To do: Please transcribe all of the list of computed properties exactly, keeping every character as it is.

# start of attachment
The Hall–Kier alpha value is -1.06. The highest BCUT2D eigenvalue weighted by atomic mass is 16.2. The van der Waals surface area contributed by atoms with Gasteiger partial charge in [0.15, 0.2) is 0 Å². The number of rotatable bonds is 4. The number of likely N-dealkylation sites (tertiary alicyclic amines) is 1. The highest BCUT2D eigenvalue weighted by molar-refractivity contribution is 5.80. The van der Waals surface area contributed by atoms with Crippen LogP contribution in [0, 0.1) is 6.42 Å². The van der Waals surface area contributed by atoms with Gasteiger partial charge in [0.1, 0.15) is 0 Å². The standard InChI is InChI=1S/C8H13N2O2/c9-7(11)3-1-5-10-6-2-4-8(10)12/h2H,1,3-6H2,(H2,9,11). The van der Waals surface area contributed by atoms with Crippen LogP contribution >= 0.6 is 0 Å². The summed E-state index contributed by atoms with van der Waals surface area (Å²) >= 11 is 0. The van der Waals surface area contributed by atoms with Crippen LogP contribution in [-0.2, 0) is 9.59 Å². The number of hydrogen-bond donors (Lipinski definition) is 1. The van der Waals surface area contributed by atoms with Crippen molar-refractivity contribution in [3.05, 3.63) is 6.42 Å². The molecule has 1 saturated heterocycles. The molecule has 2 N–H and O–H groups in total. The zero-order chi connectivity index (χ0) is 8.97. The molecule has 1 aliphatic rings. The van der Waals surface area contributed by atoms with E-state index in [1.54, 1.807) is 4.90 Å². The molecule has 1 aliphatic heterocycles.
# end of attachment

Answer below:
The Hall–Kier alpha value is -1.06. The highest BCUT2D eigenvalue weighted by atomic mass is 16.2. The van der Waals surface area contributed by atoms with Gasteiger partial charge in [0.15, 0.2) is 0 Å². The number of rotatable bonds is 4. The number of likely N-dealkylation sites (tertiary alicyclic amines) is 1. The highest BCUT2D eigenvalue weighted by molar-refractivity contribution is 5.80. The van der Waals surface area contributed by atoms with Crippen LogP contribution in [0, 0.1) is 6.42 Å². The van der Waals surface area contributed by atoms with Gasteiger partial charge in [0.1, 0.15) is 0 Å². The standard InChI is InChI=1S/C8H13N2O2/c9-7(11)3-1-5-10-6-2-4-8(10)12/h2H,1,3-6H2,(H2,9,11). The van der Waals surface area contributed by atoms with Crippen LogP contribution >= 0.6 is 0 Å². The summed E-state index contributed by atoms with van der Waals surface area (Å²) >= 11 is 0. The van der Waals surface area contributed by atoms with Crippen LogP contribution in [-0.2, 0) is 9.59 Å². The number of hydrogen-bond donors (Lipinski definition) is 1. The van der Waals surface area contributed by atoms with Crippen molar-refractivity contribution in [3.05, 3.63) is 6.42 Å². The molecule has 1 saturated heterocycles. The molecule has 2 N–H and O–H groups in total. The zero-order chi connectivity index (χ0) is 8.97. The molecule has 1 aliphatic rings. The van der Waals surface area contributed by atoms with E-state index in [1.54, 1.807) is 4.90 Å². The molecule has 1 aliphatic heterocycles.